KIIM-FM 99.5 is one of Tucson's premier country radio stations (OK, it's the only country station, really), which probably means a lot of songs about heartbreak, dead dogs and ex-wives (I don't ever tune in, so I could be wrong). However, KIIM-FM also cares about kids and are again joining Arizona's Children Association in collecting at least 1 million pennies (that's $10,000).
Starting yesterday, KIIM-FM was to begin raising money at the Foothills Mall. According to the press release, the Arizona Children Association "is the state's largest nonprofit child-welfare and behavioral-health organization, meeting the needs of more than 40,000 children and families throughout the state."
The event is in its eighth year and apparently--in years past--you have been doing your part (let's not break the streak now). KIIM-FM has raised almost $25,000 the past three years, which (for the non-mathematicians out there) translates to 2.5 million pennies. So, while you're out getting those last-minute gifts at the overcrowded mall, stop by KIIM-FM's booth and give them your two cents (literally, although I would recommend giving slightly more if possible) for a great cause. --M.P.
There are some Christmas specials that are classics, like A Charlie Brown Christmas and How the Grinch Stole Christmas. Then there are the offbeat specials, which manage to be equally classic in their own way. One such special--now in its fifth year--may be the Bryn Mawr Christmas Pageant. Although not technically a Christmas special, it sounds unique and pretty sweet.
According to the press release, these two shows (one at 6:30 p.m. and one at 8 p.m.) are 35-minute productions that include "Santa dancing" and "tossing treats and toys from the rooftop." If that does not conjure up some wacky imagery, I don't know what will. However, Santa will not be forced to dance merely to the thoughts of sugar plums in his head, because the First Brethren Church will be providing live music (and hot chocolate!).
After they enjoy their rooftop-thrown treats and toys--as well as a Santa that can get down--the little ones can sit with the big guy for a photo opportunity. Plus, this Saint Nick isn't your average mall Santa; unlike some of those, he has a real beard. This event is free, which is merry awesome, but I'm told the experience is enhanced if you attend with a can of food in hand. Your donation will benefit the Community Food Bank, and you may just secure your spot on Santa's nice list. --M.P.
Most field trips, frankly, suck. Those familiar with The Simpsons will note the infamous box-factory field trip as a glaring, albeit fictional, example. However, for about a dozen middle school students from the Tucson Boys and Girls Clubs, field trips are a way to commune with nature, take photos and, eventually, learn Web design.
Since 1999, Parks in Focus, a Morris K. Udall Foundation program, has been taking lucky children on five-day field trips to state and national parks. During the trips, the students receive cameras and basic photography skills to capture--as they learn about it--the environment around them. After the field trips, the Udall Foundation staff teaches the students how to create their own Web pages with their photos and excerpts from their trip journals.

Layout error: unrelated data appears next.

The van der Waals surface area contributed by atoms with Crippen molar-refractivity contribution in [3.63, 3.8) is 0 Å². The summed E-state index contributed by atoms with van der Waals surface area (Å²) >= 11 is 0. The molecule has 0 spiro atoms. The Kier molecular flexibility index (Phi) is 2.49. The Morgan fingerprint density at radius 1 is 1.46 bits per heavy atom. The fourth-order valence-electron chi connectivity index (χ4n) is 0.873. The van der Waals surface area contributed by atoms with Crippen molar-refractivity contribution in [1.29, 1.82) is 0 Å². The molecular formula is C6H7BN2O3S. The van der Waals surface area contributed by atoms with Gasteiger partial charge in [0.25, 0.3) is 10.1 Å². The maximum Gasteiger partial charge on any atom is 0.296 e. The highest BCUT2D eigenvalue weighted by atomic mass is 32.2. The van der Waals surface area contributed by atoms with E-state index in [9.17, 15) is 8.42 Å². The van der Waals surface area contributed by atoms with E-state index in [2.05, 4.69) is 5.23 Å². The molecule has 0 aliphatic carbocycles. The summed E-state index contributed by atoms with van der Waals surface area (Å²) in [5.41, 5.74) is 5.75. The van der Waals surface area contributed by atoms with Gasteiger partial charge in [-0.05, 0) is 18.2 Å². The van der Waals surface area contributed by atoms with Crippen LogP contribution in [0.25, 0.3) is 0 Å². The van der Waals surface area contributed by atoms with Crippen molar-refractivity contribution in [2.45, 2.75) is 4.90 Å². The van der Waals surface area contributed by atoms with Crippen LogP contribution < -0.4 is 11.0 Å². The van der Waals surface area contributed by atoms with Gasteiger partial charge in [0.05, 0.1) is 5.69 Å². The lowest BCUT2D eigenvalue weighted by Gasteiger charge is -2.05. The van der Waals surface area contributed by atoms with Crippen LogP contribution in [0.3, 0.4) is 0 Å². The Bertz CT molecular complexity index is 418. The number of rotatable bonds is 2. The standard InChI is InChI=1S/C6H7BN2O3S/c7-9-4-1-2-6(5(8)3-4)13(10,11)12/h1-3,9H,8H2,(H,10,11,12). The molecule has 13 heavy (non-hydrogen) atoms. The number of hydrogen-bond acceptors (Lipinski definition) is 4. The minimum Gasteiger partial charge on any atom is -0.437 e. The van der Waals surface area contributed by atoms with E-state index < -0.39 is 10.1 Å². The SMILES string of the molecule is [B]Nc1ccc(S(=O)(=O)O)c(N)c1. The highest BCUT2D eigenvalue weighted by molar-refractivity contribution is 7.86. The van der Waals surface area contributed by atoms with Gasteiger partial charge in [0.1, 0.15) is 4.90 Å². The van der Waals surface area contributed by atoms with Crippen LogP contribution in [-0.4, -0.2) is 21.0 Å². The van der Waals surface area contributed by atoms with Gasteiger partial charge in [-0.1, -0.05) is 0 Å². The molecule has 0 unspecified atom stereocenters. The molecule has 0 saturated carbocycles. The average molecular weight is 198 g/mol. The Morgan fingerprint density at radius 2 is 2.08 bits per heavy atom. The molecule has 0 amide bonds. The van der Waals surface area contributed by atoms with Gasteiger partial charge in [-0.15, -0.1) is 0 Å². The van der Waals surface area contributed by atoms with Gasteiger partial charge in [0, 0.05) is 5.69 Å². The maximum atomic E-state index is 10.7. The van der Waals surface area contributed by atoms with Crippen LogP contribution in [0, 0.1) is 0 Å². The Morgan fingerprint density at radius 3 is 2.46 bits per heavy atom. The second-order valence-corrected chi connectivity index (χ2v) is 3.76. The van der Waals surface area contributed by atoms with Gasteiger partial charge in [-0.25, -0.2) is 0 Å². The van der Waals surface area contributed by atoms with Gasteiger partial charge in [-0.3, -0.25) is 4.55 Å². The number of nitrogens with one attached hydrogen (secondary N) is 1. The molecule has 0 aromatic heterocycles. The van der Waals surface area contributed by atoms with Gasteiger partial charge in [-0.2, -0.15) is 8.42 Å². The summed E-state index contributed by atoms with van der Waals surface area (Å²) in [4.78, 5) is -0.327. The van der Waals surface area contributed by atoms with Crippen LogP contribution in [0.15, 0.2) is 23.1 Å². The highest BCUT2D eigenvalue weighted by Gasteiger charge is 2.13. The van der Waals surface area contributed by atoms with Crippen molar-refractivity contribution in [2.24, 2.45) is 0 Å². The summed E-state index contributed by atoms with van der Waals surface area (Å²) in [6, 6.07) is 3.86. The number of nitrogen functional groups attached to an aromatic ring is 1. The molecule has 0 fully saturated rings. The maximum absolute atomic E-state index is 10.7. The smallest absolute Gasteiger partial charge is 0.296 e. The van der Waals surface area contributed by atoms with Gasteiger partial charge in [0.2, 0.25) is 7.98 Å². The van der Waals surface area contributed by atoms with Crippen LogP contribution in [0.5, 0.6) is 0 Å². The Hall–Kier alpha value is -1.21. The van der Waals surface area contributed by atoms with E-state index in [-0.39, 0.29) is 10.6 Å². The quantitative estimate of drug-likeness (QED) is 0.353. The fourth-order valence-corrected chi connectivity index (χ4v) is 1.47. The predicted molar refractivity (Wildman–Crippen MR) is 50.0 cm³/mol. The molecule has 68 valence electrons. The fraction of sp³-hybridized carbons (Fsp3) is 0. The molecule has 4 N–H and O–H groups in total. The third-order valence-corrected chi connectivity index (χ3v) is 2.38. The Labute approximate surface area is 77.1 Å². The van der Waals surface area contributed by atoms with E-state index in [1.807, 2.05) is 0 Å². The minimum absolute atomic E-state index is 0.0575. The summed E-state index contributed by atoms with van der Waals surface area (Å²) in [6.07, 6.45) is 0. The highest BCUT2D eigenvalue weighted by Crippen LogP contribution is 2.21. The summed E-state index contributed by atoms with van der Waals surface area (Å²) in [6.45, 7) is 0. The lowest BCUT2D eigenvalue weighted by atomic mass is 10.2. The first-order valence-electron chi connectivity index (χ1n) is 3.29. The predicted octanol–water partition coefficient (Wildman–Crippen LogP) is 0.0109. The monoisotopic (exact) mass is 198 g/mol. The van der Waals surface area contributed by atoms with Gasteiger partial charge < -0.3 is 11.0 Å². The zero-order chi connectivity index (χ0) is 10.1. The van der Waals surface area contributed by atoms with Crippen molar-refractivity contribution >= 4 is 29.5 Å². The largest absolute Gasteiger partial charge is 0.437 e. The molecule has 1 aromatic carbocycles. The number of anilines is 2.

Currently, 50 of the photographs are on display at the Tucson Children's Museum, and will be until January 8 (if you want a sample of the 2004 trip, check it out online). The TCM is displaying photos from the 2004 and 2005 trips. This year, the students were able to capture the majesty of locales like Fay Canyon, Red Rock State Park, Doe Mountain, the Grand Canyon, Slide Rock State Park and Montezuma's Castle. To check out some field trips that didn't suck, through the work of amateur photographers, head to the Tucson Children's Museum. --M.P.
If you've lived in Tucson for some time, then you're familiar with Winterhaven's Festival of Lights. If you're new to town or a drifter, here's the rundown: Winterhaven is a Tucson neighborhood that--for 56 years--has transformed itself into a winter wonderland of decorated houses this time of year. Since Dec. 10, the neighborhood has invited the community onto their streets to check out the light show--it continues until Dec. 26--and it is pretty spectacular.
Depending on the night, those who venture into Winterhaven can walk, drive or take an ever-rustic haywagon ride ($15 a person, with children 2 or younger riding free). However, do not be mistaken; Winterhaven is not just a monumental tribute to wondrous seasonal lights. There's also a cause to be championed. Tucson's Community Food Bank benefits greatly from money and canned food contributed at the Winterhaven Festival of Lights.
In fact, last year, the organization raised more than $22,500 in contributions as well as 13,000 pounds of canned and packaged food. 'Tis the season indeed. So, when you decide to stroll through Winterhaven's gorgeously electrified neighborhood, go ahead and bring that can of baked beans or some pocket change with you. It's for a great cause, and you'll think it a small price to pay (technically, you can check out Winterhaven for free) for the sights you'll see. --M.P.